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Statistical Concepts:

Data Simulation
Confidence Intervals
Normal Probabilities
All answers should be complete sentences.
We need to find the confidence interval for the SLEEP variable. To do this, we need to
find the mean and then find the maximum error. Then we can use a calculator to find the
interval, (x E, x + E).
First, find the mean. Under that column, in cell E37, type =AVERAGE(E2:E36). Under
that in cell E38, type =STDEV(E2:E36). Now we can find the maximum error of the
confidence interval. To find the maximum error, we use the confidence formula. In
cell E39, type =CONFIDENCE.NORM(0.05,E38,35). The 0.05 is based on the
confidence level of 95%, the E38 is the standard deviation, and 35 is the number in our
sample. You then need to calculate the confidence interval by using a calculator to
subtract the maximum error from the mean (x-E) and add it to the mean (x+E).
1. Give and interpret the 95% confidence interval for the hours of sleep a student gets.
(5 points)
Lower Limit = 6.73285903
Upper Limit = 7.66714097
Then, you can go down to cell E40 and type =CONFIDENCE.NORM(0.01,E38,35) to
find the maximum error for a 99% confidence interval. Again, you would need to use a
calculator to subtract this and add this to the mean to find the actual confidence interval.
2. Give and interpret the 99% confidence interval for the hours of sleep a student gets.
(5 points)
Lower Limit = 6.586072699
Upper Limit = 7.813927301

3. Compare the 95% and 99% confidence intervals for the hours of sleep a student gets.
Explain the difference between these intervals and why this difference occurs. (5
points)
The range of 99% confidence interval is wider as compare to the range of 95%
confidence interval

In the week 2 lab, you found the mean and the standard deviation for the HEIGHT
variable for both males and females. Use those values for follow these directions to
calculate the numbers again.
(From week 2 lab: Calculate descriptive statistics for the variable Height by Gender.
Click on Insert and then Pivot Table. Click in the top box and select all the data
(including labels) from Height through Gender. Also click on new worksheet and
then OK. On the right of the new sheet, click on Height and Gender, making sure that
Gender is in the Rows box and Height is in the Values box. Click on the down arrow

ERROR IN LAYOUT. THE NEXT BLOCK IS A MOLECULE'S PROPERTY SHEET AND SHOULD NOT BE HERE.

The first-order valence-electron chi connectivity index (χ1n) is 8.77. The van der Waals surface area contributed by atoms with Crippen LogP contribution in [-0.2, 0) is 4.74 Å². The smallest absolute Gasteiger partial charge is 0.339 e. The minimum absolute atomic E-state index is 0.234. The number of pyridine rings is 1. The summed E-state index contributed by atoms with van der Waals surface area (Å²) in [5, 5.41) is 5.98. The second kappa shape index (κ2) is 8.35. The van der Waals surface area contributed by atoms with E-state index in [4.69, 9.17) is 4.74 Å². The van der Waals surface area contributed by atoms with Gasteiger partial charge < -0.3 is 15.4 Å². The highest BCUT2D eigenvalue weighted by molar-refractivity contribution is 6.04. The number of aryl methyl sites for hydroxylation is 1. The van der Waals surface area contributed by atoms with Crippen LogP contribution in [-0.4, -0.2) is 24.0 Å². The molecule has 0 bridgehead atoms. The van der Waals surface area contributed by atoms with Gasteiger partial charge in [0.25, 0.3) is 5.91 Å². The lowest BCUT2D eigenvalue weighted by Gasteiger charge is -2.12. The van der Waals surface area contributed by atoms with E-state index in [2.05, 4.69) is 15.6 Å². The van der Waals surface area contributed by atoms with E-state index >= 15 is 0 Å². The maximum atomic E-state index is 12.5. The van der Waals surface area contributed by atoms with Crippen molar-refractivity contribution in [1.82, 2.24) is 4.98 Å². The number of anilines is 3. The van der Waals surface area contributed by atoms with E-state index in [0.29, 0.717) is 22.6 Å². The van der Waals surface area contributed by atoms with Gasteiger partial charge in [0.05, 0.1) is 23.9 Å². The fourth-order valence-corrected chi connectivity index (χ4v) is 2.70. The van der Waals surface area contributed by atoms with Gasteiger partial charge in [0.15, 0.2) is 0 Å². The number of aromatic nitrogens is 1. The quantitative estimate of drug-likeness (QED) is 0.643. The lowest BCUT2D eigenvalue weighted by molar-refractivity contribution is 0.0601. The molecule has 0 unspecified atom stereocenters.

next to Height in the Values box and select Value Field Settings. In the pop up box,
click Average then OK. Write these down. Then click on the down arrow next to
Height in the Values box again and select Value Field Settings. In the pop up box, click
on StdDev then OK. Write these values down.)
You will also need the number of males and the number of females in the dataset. You
can either use the same pivot table created above by selecting Count in the Value Field
Settings, or you can actually count in the dataset.
Then in Excel (somewhere on the data file or in a blank worksheet), calculate the
maximum error for the females and the maximum error for the males. To find the
maximum error for the females, type =CONFIDENCE.T(0.05,stdev,#), using the
females height standard deviation for stdev in the formula and the number of females
in your sample for the #. Then you can use a calculator to add and subtract this
maximum error from the average female height for the 95% confidence interval. Do this
again with 0.01 as the alpha in the beginning of the formula to find the 99% confidence
interval.
Find these same two intervals for the male data by using the same formula, but using the
males standard deviation for stdev and the number of males in your sample for the #.
4.

Give and interpret the 95% confidence intervals for males and females on the
HEIGHT variable. Which is wider and why? (7 points)

Lower
Female = 65.45884029
Male = 68.02176382

5.

Upper
68.65880677
71.31156952

Give and interpret the 99% confidence intervals for males and females on the
HEIGHT variable. Which is wider and why? (7 points)

Lower
Female = 64.85438466

Upper
69.2632624

Male = 67.40708166

71.92625167

6. Find the mean and standard deviation of the DRIVE variable by using
=AVERAGE(A2:A36) and =STDEV(A2:A36). Assuming that this variable is
normally distributed, what percentage of data would you predict would be less than
40 miles? This would be based on the calculated probability. Use the formula
=NORM.DIST(40, mean, stdev,TRUE). Now determine the percentage of data
points in the dataset that fall within this range. To find the actual percentage in the
dataset, sort the DRIVE variable and count how many of the data points are less than
40 out of the total 35 data points. That is the actual percentage. How does this
compare with your prediction? (10 points)
Mean ____ 51.65714286__

Predicted percentage ____ 0.325704365_OR 32.57%____________

Actual percentage ________0.4 OR 40%_____________________

7. What percentage of data would you predict would be between 40 and 70 and what
percentage would you predict would be more than 70 miles? Subtract the
probabilities found through =NORM.DIST(70, mean, stdev, TRUE) and
=NORM.DIST(40, mean, stdev, TRUE) for the between probability. To get the
probability of over 70, use the same =NORM.DIST(70, mean, stdev, TRUE) and
then subtract the result from 1 to get more than. Now determine the percentage of
data points in the dataset that fall within this range, using same strategy as above for
counting data points in the data set. How do each of these compare with your
prediction and why is there a difference? (11 points)
Predicted percentage between 40 and 70 ________ 0.435731849_________________
Actual percentage ________________ 0.228571429_________________________

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